Russian President Vladimir Putin has reportedly suggested that November’s terrorist attacks in Paris might never have happened if the US had “listened” to officials who opposed the 2003 invasion of Iraq.
Putin made the suggestion during an interview with German newspaper Bild. His comments about the US and Iraq appear in an English translation on the Kremlin’s website, but not in an English translation provided by Bild.
Here’s the exchange as recorded on the Kremlin’s site (emphasis added):
Question: There is a theory saying that there are two Mr. Putins: the first one was young pre-2007 Mr. Putin who showed solidarity with the United States and who was friends with Mr Schroeder, and then, after 2007, another Mr. Putin came. Back in 2000 you said, “We should have no confrontations in Europe, we should do everything to overcome them.” And now we have found ourselves in such confrontation.
May I ask you a straightforward question? When we are going to have the first Mr. Putin back?
Putin: I have never changed. First, I still feel young today. I was and I continue to be Mr Schroeder’s friend. Nothing has changed.
My attitude to such issues as the fight against terrorism has not changed either. It is true, on September 11, [2001,] I was the first to call President Bush and express my solidarity. Indeed, we stood ready to do everything to combat terrorism together. Not so long ago, after the terrorist attacks in Paris, I called and then met the President of France.
If anyone had listened to [former German Chancellor] Gerhard Schröder, to [former French President] Jacques Chirac, to me, perhaps there would have been none of the recent terrorist attacks in Paris, as there would have been no upsurge of terrorism in Iraq, Libya, or other countries in the Middle East.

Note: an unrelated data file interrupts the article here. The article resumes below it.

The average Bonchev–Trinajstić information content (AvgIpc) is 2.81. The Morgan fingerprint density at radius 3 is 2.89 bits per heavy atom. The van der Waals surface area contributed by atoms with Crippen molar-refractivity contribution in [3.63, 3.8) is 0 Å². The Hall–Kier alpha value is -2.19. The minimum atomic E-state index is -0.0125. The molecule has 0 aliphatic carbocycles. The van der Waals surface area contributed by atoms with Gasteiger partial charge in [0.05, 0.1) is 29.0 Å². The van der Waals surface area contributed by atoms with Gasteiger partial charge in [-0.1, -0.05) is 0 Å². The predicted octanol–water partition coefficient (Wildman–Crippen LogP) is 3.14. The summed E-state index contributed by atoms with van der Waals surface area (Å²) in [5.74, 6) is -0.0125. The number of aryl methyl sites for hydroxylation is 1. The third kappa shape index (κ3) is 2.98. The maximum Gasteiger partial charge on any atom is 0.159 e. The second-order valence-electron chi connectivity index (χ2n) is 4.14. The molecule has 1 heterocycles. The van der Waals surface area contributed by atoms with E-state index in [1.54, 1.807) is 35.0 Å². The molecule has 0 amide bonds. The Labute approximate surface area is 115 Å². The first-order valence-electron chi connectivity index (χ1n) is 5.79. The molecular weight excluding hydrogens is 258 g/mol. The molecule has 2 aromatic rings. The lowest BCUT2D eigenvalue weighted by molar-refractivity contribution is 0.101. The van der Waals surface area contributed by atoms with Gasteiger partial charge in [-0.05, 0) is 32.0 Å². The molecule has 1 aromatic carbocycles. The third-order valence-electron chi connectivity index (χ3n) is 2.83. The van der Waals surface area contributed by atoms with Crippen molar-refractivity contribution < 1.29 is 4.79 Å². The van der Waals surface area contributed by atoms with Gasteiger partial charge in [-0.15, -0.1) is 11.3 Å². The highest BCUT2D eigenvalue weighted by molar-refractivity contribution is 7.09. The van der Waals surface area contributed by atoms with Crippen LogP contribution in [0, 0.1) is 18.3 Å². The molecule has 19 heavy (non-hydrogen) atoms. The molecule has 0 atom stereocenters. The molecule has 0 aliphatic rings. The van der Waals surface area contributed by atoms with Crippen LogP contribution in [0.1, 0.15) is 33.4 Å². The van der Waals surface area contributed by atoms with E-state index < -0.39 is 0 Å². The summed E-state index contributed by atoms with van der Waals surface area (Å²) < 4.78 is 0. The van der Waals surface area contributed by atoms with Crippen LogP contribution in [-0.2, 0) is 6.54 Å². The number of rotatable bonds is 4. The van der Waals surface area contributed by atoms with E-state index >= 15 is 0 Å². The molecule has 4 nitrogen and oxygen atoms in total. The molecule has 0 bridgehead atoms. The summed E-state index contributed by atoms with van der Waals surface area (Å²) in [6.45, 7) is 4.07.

Chirac and Schröder both opposed invading Iraq, as did Putin. In 2007, Chirac made statements similar to the ones Putin reportedly made in the Bild interview — that invading Iraq and toppling the regime of President Saddam Hussein destabilized the Middle East and allowed terrorism to spread.
Putin went on to state that Russia and the West are “faced with common threats” and called for countries to combine efforts to combat these threats, according to the transcript posted on the Kremlin’s site.
Russia claims to be fighting terrorists in Syria, where it started a bombing campaign late last year. But military analysts say Putin’s primary goal is propping up the embattled regime of Syrian President Bashar al-Assad. Moderate rebels, as well as terrorists affiliated with Al Qaeda and ISIS (also known as the Islamic State, ISIL, and Daesh), are fighting the Assad regime for control of territory in Syria.
And though Russia made a show of supporting France in the wake of the ISIS-linked attacks on Paris, which left 130 people dead, experts have questioned whether the sort of cooperation Russia is calling for in the fight against terrorism is viable.
“Through Iran and Syria, its proxies, Russia is a principal purveyor of arms to Hamas and Hezbollah,” Stephen Blank, a senior fellow at the American Foreign Policy Council, wrote in November for the Atlantic Council. “Indeed, two days after the attacks in Paris, Russia reaffirmed its earlier position that Hamas and Hezbollah are not terrorists.”
Hamas and Hezbollah are both US-designated terrorist organisations.
Blank continued: “In other words, Russia uses terrorism as a legitimate weapon with which to advance its interests. When it comes to Middle Eastern terrorists, it reserves for itself the right to determine who is ‘good’ or ‘bad.'”
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